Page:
areas, parking garages are most often crowded and dark and choke you with
In the future, robots will do the dirty work, thanks to automated parking
systems such as those developed in Germany by Klaus Parking Systems and in
the US by Robotic Parking Inc.
Fully automated garages offer computer-controlled parking and
space-efficient stacking, which can fit twice as many vehicles as a
conventional garage. Cars placed on pallets are shifted into tight
positions mechanically rather than maneuvered into place by drivers. The
technique is similar to raising and lowering aircraft to different levels
on a carrier.
Robotic Parking Inc.
Klaus Car Parking System
Good people - good connections
JimPinto.com does NOT accept any paid advertising. We do accept "brownie
points" (only from friends) - which we will collect from time-to-time.
The "good connections" mentioned here are people we like, whose
capabilities we respect and talents we admire. We recommend that you browse
their websites and utilize their services when you need anything they have
Mike Willey: Recently joined the Global Foresight Group - providing
strategic business and product planning, market size and growth forecasts,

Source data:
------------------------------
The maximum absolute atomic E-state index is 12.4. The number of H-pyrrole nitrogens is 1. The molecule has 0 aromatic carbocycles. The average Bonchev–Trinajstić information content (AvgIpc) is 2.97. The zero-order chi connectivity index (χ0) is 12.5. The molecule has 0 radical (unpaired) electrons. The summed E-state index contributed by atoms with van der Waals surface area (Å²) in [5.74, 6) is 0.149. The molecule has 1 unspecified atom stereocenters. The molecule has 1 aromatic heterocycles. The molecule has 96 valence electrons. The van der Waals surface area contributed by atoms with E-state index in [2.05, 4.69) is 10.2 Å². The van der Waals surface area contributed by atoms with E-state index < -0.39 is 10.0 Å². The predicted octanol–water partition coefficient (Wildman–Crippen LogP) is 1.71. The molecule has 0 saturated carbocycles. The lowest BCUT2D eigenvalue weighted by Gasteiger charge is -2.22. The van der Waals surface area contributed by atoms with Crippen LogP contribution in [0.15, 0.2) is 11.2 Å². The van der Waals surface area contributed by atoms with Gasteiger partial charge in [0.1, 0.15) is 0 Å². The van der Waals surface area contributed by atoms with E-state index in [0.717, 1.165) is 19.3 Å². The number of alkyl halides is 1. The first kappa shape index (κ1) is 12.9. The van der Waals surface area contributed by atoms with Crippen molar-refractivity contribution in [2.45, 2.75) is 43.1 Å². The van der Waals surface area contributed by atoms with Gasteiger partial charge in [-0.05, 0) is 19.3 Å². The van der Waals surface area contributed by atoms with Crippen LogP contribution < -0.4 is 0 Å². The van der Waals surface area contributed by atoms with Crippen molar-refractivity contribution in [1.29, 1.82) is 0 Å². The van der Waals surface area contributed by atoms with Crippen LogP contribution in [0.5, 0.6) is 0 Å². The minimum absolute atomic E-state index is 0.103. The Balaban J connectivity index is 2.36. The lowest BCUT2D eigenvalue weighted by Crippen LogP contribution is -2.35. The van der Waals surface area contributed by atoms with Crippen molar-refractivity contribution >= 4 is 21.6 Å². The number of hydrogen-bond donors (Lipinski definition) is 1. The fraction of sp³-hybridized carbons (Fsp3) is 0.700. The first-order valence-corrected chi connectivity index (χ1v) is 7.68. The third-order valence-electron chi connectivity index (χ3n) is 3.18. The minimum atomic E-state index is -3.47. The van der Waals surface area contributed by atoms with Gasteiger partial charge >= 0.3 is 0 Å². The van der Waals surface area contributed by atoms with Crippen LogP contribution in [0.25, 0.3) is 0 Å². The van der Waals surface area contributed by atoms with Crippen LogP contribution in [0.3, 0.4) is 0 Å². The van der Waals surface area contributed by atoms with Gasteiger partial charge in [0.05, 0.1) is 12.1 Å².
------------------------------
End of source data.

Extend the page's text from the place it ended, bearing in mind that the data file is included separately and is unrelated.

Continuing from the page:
marketing due diligence, profitability improvement through price management
and other services for companies in the Instrumentation & Automation
Walt Boyes: One of the best marketing minds in the industrial automation
business. He is co-author of "e-Business in Manufacturing: Putting the
Internet to Work in the Industrial Enterprise" ISA Press - September 2001.
Read the latest edition of "Notes From Walt's Desk" - topic: "Managing
Jeffrey Harrow: The imaginative and prolific author of Compaq's RCFoC
(Rapidly Changing Face of Computers). He has now struck out on his own as a
technology consultant, exploring innovations and trends across
technologies. You might like to sign-up for his (free, weekly) Harrow
Jeff Dean [email@example.com] commented about face-recognition as an